"Instead, their involvement denotes their efforts to navigate and respond to wider structural inequalities and power relations—colonialism and racism, capitalism and poverty, patriarchy and gender inequality, and so on—that exist independent of the sex trade," she said.
When asked whether sex workers supported legalized indoor venues, "Many didn't want to move to an indoor location like a brothel, because they were aware they'd be working for someone else," said Aylsworth.
She said in recent years the practice of street-level solicitation has fallen sharply in Edmonton, mainly because sex workers use cellphones and the internet to talk to clients and potential clients.
Aylsworth decided to pursue her research project in 2010, after moving to Edmonton from Ottawa to continue graduate work. She noticed billboards around the city proclaiming, "This community does not tolerate prostitution."
"That really sparked my interest," she said. "I noticed the voices of the sex workers themselves were lacking in all this. No one was speaking to them."
She said much of the existing research on sex work focuses on the experiences of abuse that lead women into the trade, reinforcing the victim narrative.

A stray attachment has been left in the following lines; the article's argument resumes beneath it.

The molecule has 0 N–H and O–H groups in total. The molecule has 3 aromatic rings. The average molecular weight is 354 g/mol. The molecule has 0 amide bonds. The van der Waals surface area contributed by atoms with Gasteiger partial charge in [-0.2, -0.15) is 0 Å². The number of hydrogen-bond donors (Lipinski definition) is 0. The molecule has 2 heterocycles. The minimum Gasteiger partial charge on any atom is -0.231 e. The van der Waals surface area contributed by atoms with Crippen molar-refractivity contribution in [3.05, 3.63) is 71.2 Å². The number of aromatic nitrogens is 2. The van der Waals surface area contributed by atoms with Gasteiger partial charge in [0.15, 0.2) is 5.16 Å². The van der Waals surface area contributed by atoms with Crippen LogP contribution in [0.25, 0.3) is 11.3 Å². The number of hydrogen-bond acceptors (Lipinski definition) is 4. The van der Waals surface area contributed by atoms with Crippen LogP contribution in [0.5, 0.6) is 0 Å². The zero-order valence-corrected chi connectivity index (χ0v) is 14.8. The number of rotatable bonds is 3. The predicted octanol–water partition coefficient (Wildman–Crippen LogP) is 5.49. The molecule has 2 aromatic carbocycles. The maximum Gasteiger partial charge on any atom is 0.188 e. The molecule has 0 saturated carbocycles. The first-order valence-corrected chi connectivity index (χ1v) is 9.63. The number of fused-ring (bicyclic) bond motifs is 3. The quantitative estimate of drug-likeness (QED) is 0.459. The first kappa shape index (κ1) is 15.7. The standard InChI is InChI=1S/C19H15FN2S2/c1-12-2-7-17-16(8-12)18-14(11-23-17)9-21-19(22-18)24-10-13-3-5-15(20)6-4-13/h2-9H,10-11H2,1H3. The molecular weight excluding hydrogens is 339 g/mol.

"I was trying to find something different, asking them what is important for us to know," she said.
Aylsworth contacted sex work advocacy groups, putting out a call to those interested in sharing their experiences. The response was surprising, she said, as many came forward, eager to correct dominant misconceptions.
She spent about five months on call, ready to conduct interviews at any time of day.
"I would meet them at a central location downtown—private nooks in public places—as a way to avoid setting up barriers," she said. "I wanted them to feel as free as possible. It was very loosely structured—I just let them talk.
"What was really surprising to me was this recurring statement: 'I don't do that anymore, I'm no longer involved,' when at the same time they would describe what from the outside would seem to be still participating."
Many also felt the 2014 legislation, while aiming to make sex work safer, ended up doing the opposite. By targeting those who purchase sex rather than those who sell it, the law reduced their clientele, exposing sex workers to more dangerous strangers, as opposed to safer regular clients.
"It is often the good clients, the ones who have something to lose, who stop using the services of sex workers," said Aylsworth.
Some of those interviewed also pointed to the often unacknowledged emotional and community benefits that derive from relationships with regular clients.
"What really came out was a sense of belonging or acceptance that being a part of the community brought, that perhaps challenged a childhood characterized by lack of acceptance … or being shuffled around foster homes."
Aylsworth said there is a dearth of research asking sex workers for their views on designing social policy. She said she hopes her study, which she plans to finish later this year, will have some impact on future decisions.
"This points out why research that seeks to privilege voices of those we talk about is so important, because they're able to point us in directions we don't even think to look."